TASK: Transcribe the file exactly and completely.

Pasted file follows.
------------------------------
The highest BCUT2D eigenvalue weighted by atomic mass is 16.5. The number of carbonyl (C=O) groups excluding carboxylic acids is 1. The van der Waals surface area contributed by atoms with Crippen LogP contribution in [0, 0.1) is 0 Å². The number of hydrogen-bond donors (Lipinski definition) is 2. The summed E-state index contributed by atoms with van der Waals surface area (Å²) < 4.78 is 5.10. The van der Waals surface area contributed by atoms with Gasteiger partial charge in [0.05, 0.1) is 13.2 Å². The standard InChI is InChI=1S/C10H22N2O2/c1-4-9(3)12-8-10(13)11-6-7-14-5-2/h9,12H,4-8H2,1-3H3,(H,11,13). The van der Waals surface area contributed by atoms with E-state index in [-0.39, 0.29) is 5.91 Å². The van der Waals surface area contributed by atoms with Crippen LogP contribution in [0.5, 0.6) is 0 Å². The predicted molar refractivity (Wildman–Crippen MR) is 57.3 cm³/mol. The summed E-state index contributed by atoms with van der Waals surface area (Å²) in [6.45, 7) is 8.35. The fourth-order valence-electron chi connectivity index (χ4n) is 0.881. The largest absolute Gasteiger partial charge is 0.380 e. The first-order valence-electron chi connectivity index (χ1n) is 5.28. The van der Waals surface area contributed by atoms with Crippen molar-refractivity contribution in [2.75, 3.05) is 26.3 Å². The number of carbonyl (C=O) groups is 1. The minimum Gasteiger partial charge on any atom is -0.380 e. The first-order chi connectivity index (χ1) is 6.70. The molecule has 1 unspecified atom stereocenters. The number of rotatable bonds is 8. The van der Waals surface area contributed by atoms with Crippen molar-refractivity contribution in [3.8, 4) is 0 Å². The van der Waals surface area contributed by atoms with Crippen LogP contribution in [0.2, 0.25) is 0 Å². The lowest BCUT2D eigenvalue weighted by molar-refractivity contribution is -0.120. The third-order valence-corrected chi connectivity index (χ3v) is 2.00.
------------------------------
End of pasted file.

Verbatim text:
The highest BCUT2D eigenvalue weighted by atomic mass is 16.5. The number of carbonyl (C=O) groups excluding carboxylic acids is 1. The van der Waals surface area contributed by atoms with Crippen LogP contribution in [0, 0.1) is 0 Å². The number of hydrogen-bond donors (Lipinski definition) is 2. The summed E-state index contributed by atoms with van der Waals surface area (Å²) < 4.78 is 5.10. The van der Waals surface area contributed by atoms with Gasteiger partial charge in [0.05, 0.1) is 13.2 Å². The standard InChI is InChI=1S/C10H22N2O2/c1-4-9(3)12-8-10(13)11-6-7-14-5-2/h9,12H,4-8H2,1-3H3,(H,11,13). The van der Waals surface area contributed by atoms with E-state index in [-0.39, 0.29) is 5.91 Å². The van der Waals surface area contributed by atoms with Crippen LogP contribution in [0.5, 0.6) is 0 Å². The predicted molar refractivity (Wildman–Crippen MR) is 57.3 cm³/mol. The summed E-state index contributed by atoms with van der Waals surface area (Å²) in [6.45, 7) is 8.35. The fourth-order valence-electron chi connectivity index (χ4n) is 0.881. The largest absolute Gasteiger partial charge is 0.380 e. The first-order valence-electron chi connectivity index (χ1n) is 5.28. The van der Waals surface area contributed by atoms with Crippen molar-refractivity contribution in [2.75, 3.05) is 26.3 Å². The number of carbonyl (C=O) groups is 1. The minimum Gasteiger partial charge on any atom is -0.380 e. The first-order chi connectivity index (χ1) is 6.70. The molecule has 1 unspecified atom stereocenters. The number of rotatable bonds is 8. The van der Waals surface area contributed by atoms with Crippen molar-refractivity contribution in [3.8, 4) is 0 Å². The van der Waals surface area contributed by atoms with Crippen LogP contribution in [0.2, 0.25) is 0 Å². The lowest BCUT2D eigenvalue weighted by molar-refractivity contribution is -0.120. The third-order valence-corrected chi connectivity index (χ3v) is 2.00.